by Marni Pyke
Nine railcars carrying liquid sulfur toppled over March 15 in Lake Forest, and not a drop spilled, authorities say.
Is that a wake-up call given that a hazardous chemical could have leaked close to homes, businesses and a nature preserve? Or proof that the rail system transporting millions of tons of hazmat across the U.S. every day is safe?
Several major derailments in Illinois have caused concern. Among them:
• March 5, 2015: Tank cars carrying oil exploded into a fireball that burned for days after a Chicago-bound BNSF Railway train derailed three miles south of Galena. No one was hurt.
• July 4, 2012: Union Pacific Railroad coal cars weighing 140 tons each derailed in Glenview; 28 landed on and collapsed a railway bridge and killed Glenview couple Burton and Zorine Lindner, who were underneath.
• Nov. 3, 2011: A Canadian National Railway freight train that derailed between Elgin and Bartlett delayed thousands of Metra commuters. Two freight cars that derailed contained hazardous materials, but none spilled.
• June 19, 2009: A CN freight with tank cars carrying ethanol derailed at Cherry Valley near Rockford. The resulting fire killed a woman in a car near the rail crossing.
"It's probably a combination of both," says Lake Forest Mayor Donald P. Schoenheider. "We were very fortunate to have no injuries, no loss of life or property damage."
Federal authorities are still investigating what caused the derailment of 11 Union Pacific Railroad tank cars -- nine containing sulfur and two empty -- near busy Route 41. It's not an isolated case.
Federal records show 33 hazardous materials releases involving trains occurred in Illinois in 2016. There were 22 in 2015, including a crude oil derailment and explosion in Galena on March 5.
Although the majority were minor and caused no harm, such as the Lake Forest case, "an incident like this is a stark reminder that accidents do happen," said U.S. Rep. Brad Schneider, a Deerfield Democrat.
Between 2012 and 2016, an average of 34 rail-related hazardous materials releases a year were reported in Illinois, according to U.S. Pipeline and Hazardous Materials Safety Administration data.
The frequency of the occurrences ebbed and flowed: 33 in 2016, 22 in 2015, 38 in 2014, 35 in 2013 and 42 in 2012.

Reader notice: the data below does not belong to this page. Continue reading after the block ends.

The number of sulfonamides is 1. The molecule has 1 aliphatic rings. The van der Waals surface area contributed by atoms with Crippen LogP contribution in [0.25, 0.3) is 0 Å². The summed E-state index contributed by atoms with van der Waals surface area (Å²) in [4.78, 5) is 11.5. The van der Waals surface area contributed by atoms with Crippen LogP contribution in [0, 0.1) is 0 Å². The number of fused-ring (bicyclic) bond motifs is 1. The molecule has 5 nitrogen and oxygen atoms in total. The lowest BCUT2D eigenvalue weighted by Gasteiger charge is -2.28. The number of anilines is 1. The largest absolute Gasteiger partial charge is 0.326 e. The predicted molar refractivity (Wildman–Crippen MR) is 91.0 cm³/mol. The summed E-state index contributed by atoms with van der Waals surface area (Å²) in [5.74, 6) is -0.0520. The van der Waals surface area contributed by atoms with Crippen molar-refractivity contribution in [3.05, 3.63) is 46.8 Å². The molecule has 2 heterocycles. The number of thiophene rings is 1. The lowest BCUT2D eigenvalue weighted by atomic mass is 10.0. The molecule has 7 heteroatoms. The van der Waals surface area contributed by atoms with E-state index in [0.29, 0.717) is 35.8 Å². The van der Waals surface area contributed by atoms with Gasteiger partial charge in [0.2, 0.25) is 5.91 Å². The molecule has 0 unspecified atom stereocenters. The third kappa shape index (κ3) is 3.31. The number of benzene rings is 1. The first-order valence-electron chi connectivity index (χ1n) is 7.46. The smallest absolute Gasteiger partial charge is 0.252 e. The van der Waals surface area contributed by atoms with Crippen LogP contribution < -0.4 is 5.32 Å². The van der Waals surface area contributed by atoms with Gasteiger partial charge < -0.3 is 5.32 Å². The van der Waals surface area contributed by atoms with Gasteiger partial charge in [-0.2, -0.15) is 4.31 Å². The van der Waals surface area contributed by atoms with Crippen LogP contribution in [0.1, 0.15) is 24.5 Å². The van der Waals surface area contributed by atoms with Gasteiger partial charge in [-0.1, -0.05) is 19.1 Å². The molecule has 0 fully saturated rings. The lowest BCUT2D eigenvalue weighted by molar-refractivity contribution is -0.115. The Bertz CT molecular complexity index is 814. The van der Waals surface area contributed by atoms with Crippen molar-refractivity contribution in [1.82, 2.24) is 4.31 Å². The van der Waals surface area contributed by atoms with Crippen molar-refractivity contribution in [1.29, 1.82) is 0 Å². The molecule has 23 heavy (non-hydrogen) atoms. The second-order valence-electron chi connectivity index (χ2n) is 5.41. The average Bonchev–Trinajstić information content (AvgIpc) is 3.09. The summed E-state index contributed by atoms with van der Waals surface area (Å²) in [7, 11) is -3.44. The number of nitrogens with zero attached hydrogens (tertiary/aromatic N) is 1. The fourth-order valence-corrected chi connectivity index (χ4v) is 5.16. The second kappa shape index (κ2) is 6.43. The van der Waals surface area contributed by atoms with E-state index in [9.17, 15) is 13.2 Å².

Here's a look at some 2016 cases:
• Three workers were treated after being exposed to hydrogen sulfide sodium Oct. 18 at an Indiana Harbor Belt Railroad yard in Riverdale. Toxic vapors from the chemical that is used in manufacturing leaked from a faulty gasket.
• About 660 pounds of polymeric beads, used to make plastic products and containing flammable material, spilled May 28 in Galesburg on a BNSF freight train after the container ripped because of inadequate preparation for transport.
• Fifty gallons of phosphoric acid spilled from a tank car because of a leaky valve at a corporate rail terminal on July 15 in Bridgeview.
• About 45 gallons of an unidentified flammable liquid seeped from a drum that was punctured by a forklift Aug. 3 at a BNSF facility in Elwood, near Joliet.
• Twenty gallons of sulfuric acid leaked Sept. 15 in East St. Louis when several Alton and Southern Railway railcars bumped into each other, blowing a gasket on the railcar containing the corrosive chemical.
Much attention has focused nationally on the surge in tank cars carrying crude oil and ethanol, a trend raising local concerns after a 2008 merger between the Canadian National Railroad and the smaller EJ&E Railroad that increased freight trains in some suburbs.
The Federal Railroad Administration has required retrofitting and replacements of older tank cars carrying highly flammable liquids like crude oil after several tragic derailments and explosions, including one near Rockford in 2009.
But the upgrade doesn't include tank cars carrying other dangerous chemicals, such as sulfur.
These days, "a lot of people get worked up about the oil, but that doesn't take away from the other nasty stuff that moves by rail," Northwestern University rail expert and economist Ian Savage said.
A 2005 train collision in Graniteville, South Carolina, grabbed public attention when nine people died from inhaling chlorine gas that was released, Savage recalled.
That tragedy contributed to improved hazmat training and protocols to give police and firefighters fast access to information about what hazmat freight trains are hauling, Savage said.
In the Lake Forest derailment, firefighters were able to take advantage of a smartphone app that identified the contents of the tank cars, Schoenheider said.
But with an average 112 derailments a year in Illinois, including major and minor ones between 2012 and 2016, there's more work to do, Schneider said.
"I look forward to meeting with the FRA executive director soon to discuss the investigation and what steps can be taken to improve safety," he said.
UP's Calli Hite noted that railroads are required to transport hazardous materials by law. "The safety of our communities and employees is Union Pacific's No. 1 priority. We take very seriously the shipping of hazardous materials -- which are critical ingredients in things all Americans use in their daily lives," Hite said.
"More than 99.99 percent of rail hazmat shipments reach their destination without a release caused by a train accident," she said.
Reagan Memorial Tollway drivers should watch out for intermittent roadway closures overnight near the Farnsworth Avenue exit this week as workers remove a bridge beam at the interchange.
One more thing
If you and the kids have cabin fever during March break, Metra has a number of deals for families, including a weekend fare that lets up to three children age 11 and younger ride free with a paying adult. On weekdays, up to three kids age 7 and under don't pay if a parental unit has a pass or ticket.